Having this data ahead of time will give the SIS an enormous data that will help guide students through their demands. Students will know ahead of time which weeks are more demanding than others and allow them to prepare ahead of time. It will also give teachers a heads up of demanding times for themselves as well. Often teachers have little idea of what is happening in other classes.

This type of SIS will obviously put students on their radars, but it will also give them the ability to enter specific information into the system making it more effective. For example if there is a death in the family, a big competition coming up for that student or the birth of a new sibling. These events (for better or worse) have a profound impact on people. Counselors are usually in such a position to know these infdstement details about students and entering it into the system will allow the system to make adjustments for that student.

This can also be used to track behavior as well and help predict when students may have outbursts in class and help prevent them. I’ve seen students snap (both as a teacher and as a student) and it is never an easy experience. I felt for those people. I sat there helplessly wondering what could have been done to help them before this moment. We can’t stop every event, but if we know someone is having academic problems, being bullied or home troubles it can be used to help predict these incidents.

Of course a system like this will need a standard set of tags for this to be effective. Just typing in anecdotal notes (while necessary) will not help the math behind it. It will also need a lot of discipline from the counselors themselves. While the heavy lifting of trying to predict how a student may act, finding that information and making the connection with that student is vital and can be very difficult.

Having this information – wow! It can affect everything from creating schedules, to school trips and possible partners to ideas on how to leverage student leaders who may be a little too shy to step forward. Of course curving discipline will be a big attraction here. I’ve been in a few conversations with parents and students alike who said “He has never acted that way before,” only to find out that in fact he has acted that way a few times before. A system like that gives all that data and patterns right at your finger tips.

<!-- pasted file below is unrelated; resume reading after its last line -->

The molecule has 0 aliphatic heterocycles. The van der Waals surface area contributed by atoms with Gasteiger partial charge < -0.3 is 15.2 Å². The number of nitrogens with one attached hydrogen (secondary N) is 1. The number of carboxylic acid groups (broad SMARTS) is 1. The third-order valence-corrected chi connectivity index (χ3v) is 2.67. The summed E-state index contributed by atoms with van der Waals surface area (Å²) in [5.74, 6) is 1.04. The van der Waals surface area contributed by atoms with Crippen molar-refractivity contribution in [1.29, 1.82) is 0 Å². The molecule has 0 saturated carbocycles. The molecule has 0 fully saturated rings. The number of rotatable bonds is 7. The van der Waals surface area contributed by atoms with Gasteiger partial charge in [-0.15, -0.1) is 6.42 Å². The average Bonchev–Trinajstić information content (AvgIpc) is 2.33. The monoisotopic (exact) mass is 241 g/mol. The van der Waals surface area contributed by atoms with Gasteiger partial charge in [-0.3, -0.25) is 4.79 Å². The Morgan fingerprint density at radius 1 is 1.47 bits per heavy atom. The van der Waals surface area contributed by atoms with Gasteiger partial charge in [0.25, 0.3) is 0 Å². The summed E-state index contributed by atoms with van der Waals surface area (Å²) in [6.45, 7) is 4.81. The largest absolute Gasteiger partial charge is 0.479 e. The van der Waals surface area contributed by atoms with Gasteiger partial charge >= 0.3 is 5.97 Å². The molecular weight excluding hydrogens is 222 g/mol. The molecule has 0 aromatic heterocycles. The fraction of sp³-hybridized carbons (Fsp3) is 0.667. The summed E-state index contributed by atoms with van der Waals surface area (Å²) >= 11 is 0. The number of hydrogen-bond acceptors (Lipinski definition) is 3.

If the admin knows that a particular student can be a bit of a bully and it has been documented, how effective would it be to meet with that student every month and talk about what is happening based on the data (past, present and predictive future). I would think something like this would go a long way.

As with other technology, people can lean a little too heavy on it or not use it properly. When these actions happen the system itself suffers and becomes less productive or just doesn’t work well at all. Of course there is always the fact that no system is perfect and it will give incorrect predictions or miss certain trends.

Then there are the people who feel that this is tracking students and putting them into categories and maybe holding them back a little or making them and their parents a little too reliant on the school to bring about meaningful changes in certain behaviors.

All good points.

In the long run though, this is going to happen. Student information systems already contain a dizzying amount of data in the database. I, for one, welcome it. It won’t be perfect and it will take a while for a system like this to be really affective but right now the SIS’s of the world just tend to hold data and bring it up upon demand. They don’t do much with it. It’s just a container and not a great one at that. I want it to use that data, give us some insight that would normally be incredibly difficult and time consuming to extrapolate from normal SIS’s.

Regardless of where you stand on this, it is a debate that is coming. Leave your stance in the comments below.

2 thoughts on “Amazon and Education”

  1. Very cool idea. The idea of using an SIS as a predictaive system is truly intriguing. Honestly, my experience with SIS’s are just getting users to input data! Actually using that data seems to be more difficult than it should be.

    Your idea is visionary. Cool stuff.

    1. Thanks Bill – I figure schools have mountains of this data, why not have a system that can do something with it? If a school is unwilling to really look at it and make some meaningful changes then maybe a SIS isn’t what they need. Just my two cents.